The rules of marriage … according to Miss Annabel EssexA husband must be:Rich.Make that very rich. She's had enough of leaky roofs and thread-worn clothing.English.London is the center of the civilized world, and Annabel has a passion for silk and hot water.Amiable.Good-looking would be nice, but not necessary. Same for intelligent.Isn't she lucky? She's found just the man! And her chosen spouse is nothing like the impoverished Scottish Earl of Ardmore, who has nothing but his gorgeous eyes, his brain-and his kisses-to recommend him.So what cruel twist of fate put her in a carriage on her way to Scotland with just that impoverished earl and all the world thinking they're man and wife? Sleeping in the same bed? Not to mention the game of words started by the earl-in which the prize is a kiss. And the forfeit … Well. They are almost married, after all!
As smooth, full-bodied and intoxicating as a fine wine, this Regency romance, the second in a series following the impoverished Essex sisters (after Much Ado About You) is vintage James. Every exchange showcases the author's subtle wit, and not one of the encounters between the book's well-matched protagonists-refined beauty Annabel Essex and the simple but capable Ewan, earl of Ardmore-lacks for passion. Annabel has practiced every smile and come-hither glance for one purpose: to snare a wealthy husband. The last person she wants to charm is a handsome Scottish earl who's rumored to be poor. Nevertheless, their attraction pulls them together, as does circumstance, and before long, they find themselves en route to Scotland and marriage. During this weeklong journey, the protagonists' passions and personalities blossom as they take part in a delicious game to elicit truths and kisses from one another. A full quiver of secondary characters-including Annabel's troublemaking sister, Imogen, and the tired rake Garret Mayne-complement the primary romance and provide tantalizing glimpses of relationships that will no doubt be developed in future books. (Dec.) Copyright 2005 Reed Business Information. -- PUBLISHERS WEEKLY.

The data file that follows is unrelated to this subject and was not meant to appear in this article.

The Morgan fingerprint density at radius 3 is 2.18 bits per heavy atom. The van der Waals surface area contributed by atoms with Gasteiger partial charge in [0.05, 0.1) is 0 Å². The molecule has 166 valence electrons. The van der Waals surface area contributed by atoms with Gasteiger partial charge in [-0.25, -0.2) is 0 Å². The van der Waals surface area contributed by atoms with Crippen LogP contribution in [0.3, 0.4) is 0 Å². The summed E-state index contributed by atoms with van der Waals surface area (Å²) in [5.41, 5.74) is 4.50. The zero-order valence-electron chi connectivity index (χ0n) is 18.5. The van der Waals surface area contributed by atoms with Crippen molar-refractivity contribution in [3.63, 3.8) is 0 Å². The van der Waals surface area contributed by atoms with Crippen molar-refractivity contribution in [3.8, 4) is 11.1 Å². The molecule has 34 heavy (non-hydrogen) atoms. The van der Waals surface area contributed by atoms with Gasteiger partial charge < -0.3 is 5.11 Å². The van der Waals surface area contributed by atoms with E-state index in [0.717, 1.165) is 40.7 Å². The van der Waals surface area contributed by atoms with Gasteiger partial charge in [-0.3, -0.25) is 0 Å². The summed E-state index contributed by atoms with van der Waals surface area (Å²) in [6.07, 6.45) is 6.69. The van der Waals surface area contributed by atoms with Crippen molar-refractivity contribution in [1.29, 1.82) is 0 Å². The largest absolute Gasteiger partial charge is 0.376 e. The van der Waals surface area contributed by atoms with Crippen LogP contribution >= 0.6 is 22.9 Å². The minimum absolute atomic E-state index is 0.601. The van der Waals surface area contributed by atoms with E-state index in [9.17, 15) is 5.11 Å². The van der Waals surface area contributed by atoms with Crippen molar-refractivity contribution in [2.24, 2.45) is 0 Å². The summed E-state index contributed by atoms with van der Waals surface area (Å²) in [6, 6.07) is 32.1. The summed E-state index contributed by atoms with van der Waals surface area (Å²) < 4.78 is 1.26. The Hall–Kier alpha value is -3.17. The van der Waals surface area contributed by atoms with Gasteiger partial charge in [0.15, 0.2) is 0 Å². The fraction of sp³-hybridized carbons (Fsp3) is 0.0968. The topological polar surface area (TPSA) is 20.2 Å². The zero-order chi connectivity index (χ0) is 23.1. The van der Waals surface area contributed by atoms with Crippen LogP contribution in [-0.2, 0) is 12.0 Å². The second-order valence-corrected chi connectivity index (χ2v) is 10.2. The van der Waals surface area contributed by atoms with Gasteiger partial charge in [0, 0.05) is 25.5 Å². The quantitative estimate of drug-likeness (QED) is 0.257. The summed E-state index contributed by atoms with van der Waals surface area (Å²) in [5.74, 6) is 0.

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November 30, 2005
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Excerpt from Kiss Me, Annabel by Eloisa James
The day the Scotsman came to Lady Feddrington's ball, Annabel's sister decided to give him her virtue, and Annabel decided not to give him her hand in marriage.
In neither case had the Scotsman indicated a particular interest in undertaking such intimate activities with an Essex sister, but his participation was taken for granted. And, naturally, both of these decisions took place in the ladies' retiring room, which is where everything of importance takes place at a ball.
It was in those middle hours, when the initial excitement has worn away and women have an uneasy feeling that their noses are shiny and their lips pale. Annabel peeked into the retiring room and found it empty. So she sat down before the large mirrored dressing table, and started trying to pin her unruly curls so they would stay above her shoulders for the rest of the evening. Her sister Imogen, Lady Maitland, plumped down beside her.
"This ball is nothing more than a breeding ground for parasites," Imogen said, scowling at her reflection. "Lord Beekman has twice asked me to dance with him. As if I would even contemplate dancing with that plump toadlet. He should look lower . . . perhaps in the scullery."
She looked magnificent, a few gleaming black curls falling to her shoulders, and the rest piled high on her head. Her eyes sparkled with the displeasure of receiving too much attention. In all, she had the magnificent rage of a young Helen of Troy, stolen by the Greeks and taken from her homeland.
It must be rather annoying, Annabel thought, to have nowhere to direct all that emotion except toward unwary gentlemen who do nothing more despicable than ask for a dance. "There is always the chance that no one has told the poor toadlet that Lady Maitland is such a very grand person." She said it lightly, since mourning had turned Imogen into a person whom none of them knew very well.
Imogen flashed her an impatient look, twitching one of her curls over her shoulder so that it nestled seductively on her bosom. "Don't be a widgeon, Annabel. Beekman is interested in my fortune and nothing more."
Annabel raised an eyebrow in the direction of Imogen's virtually nonexistent bodice. "Nothing more?"